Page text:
So, like I said, of the people clues — clues where either the clue or the answer has a person in it — and USA Today its people clues are 72 percent women and 48 percent minoritized racial groups, both of those over-represent those groups in the subject, Which is completely different than all the other publications that are a lot of white men. I kind of looked at it from two angles when it comes to what USA Today is doing. One was the sort of modernizing names. They're using Ava DuVernay a lot more than using Ava Gardner while other publications are sort of still relying on Ava Gardner. So, modernizing of the names. And then the other thing that I noticed that they're doing, that I just thought was really cool, was just taking answers that they have to include and not doing them the same way over and over.
They're just simple clues, I kind of thought of them as like blank slate answers. Like I have a graphic of the answer POEM, and the answer ONT, or ONT. These are just like short, simple words, but they have these sort of new, creative, fresh ways of cluing them. They bring in different groups and different experiences. So, for example, with the word poem, you can see this more easily on this graphic, but it's really often when clean poem, a lot of the clues are like "a Walt Whitman piece" or just when they reference a person, they reference a white man. And USA Today, in 2020, with this new editor, the times that they clue "POEM" they have included relating to a woman of color being like, "A Sonia Sanchez creation" or "Rupi Kaur creation."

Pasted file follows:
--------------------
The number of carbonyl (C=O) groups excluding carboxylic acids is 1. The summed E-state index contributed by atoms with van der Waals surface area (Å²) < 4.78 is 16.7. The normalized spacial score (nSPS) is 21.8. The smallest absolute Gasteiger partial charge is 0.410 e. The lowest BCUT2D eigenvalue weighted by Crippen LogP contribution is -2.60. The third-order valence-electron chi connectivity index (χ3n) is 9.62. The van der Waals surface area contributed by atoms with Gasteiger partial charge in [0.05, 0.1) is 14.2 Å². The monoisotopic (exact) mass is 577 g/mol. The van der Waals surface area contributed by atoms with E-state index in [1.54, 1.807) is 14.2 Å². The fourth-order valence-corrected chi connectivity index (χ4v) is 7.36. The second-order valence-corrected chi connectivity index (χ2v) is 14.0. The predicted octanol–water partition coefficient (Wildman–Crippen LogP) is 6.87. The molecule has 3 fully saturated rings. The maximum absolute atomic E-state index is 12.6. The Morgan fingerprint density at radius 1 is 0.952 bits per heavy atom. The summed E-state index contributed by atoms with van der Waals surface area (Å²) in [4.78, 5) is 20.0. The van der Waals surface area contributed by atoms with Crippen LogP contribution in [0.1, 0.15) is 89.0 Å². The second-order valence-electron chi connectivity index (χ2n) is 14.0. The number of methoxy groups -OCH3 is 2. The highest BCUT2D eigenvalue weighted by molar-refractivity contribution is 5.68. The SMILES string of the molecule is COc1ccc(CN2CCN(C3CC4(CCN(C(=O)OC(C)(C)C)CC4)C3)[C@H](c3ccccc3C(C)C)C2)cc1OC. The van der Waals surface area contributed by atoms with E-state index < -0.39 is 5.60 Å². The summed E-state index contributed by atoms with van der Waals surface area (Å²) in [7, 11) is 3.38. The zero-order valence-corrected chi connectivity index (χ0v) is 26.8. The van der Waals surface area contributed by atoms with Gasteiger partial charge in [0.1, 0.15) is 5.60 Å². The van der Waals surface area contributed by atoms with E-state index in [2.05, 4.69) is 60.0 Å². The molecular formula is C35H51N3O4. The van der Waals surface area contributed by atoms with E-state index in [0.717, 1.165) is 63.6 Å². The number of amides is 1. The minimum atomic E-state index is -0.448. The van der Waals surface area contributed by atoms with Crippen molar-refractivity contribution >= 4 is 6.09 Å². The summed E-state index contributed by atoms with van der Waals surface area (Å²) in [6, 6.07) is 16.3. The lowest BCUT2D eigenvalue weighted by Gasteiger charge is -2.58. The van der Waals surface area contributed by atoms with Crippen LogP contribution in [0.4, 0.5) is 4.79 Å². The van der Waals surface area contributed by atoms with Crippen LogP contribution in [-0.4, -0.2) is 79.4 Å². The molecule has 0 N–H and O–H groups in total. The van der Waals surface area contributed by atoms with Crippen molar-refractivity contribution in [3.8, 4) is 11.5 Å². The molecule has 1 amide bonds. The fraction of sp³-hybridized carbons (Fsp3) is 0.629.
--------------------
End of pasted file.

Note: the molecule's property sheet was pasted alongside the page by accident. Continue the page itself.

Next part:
And similarly with ONT, they clued that in, "taking testosterone for short," which is usually clued to something like "a Canadian province" for ONT. But, yeah, I think that's just like a really clever, fresh way to clue it, but also brings in the experience of transgender people that I don't know if I've seen those experiences highlighted in the puzzle in that way before. It's just creative and fun and it makes it new and not boring. Like you always see that clues that you know exactly how it's going to go.
I think a lot of times these stories will just be like, "Oh, there's a problem." And then this one, I really love the piece just because it went into, yeah, there's an issue, but it's actually fairly clear the path with which one needs to go down to solve it. And it's also not as hard as it as people tend to make it seem. And I felt that it was very illuminating in your reporting here.
Thank you. That was the goal. Because I think, my initial question was, "Oh, how inclusive are these publications?" And it became really clear really quickly that most of them are really not representing women or people of color very much, but that's not really that interesting. I wanted to get more into, okay, now that we know that, what can we do differently? How hard is it to actually to change? And it turns out it's really not that hard if, at least from my perspective from seeing what USA Today is doing, hiring more diverse instructors and getting creative with how you clue these same answers over and over.
You have been published on The Pudding, where else can folks find you? Anything you want to get out before we wrap up?
This is one of my first published pieces, which is really exciting. I've been wanting to make something like this for a long time and I admired The Pudding for awhile.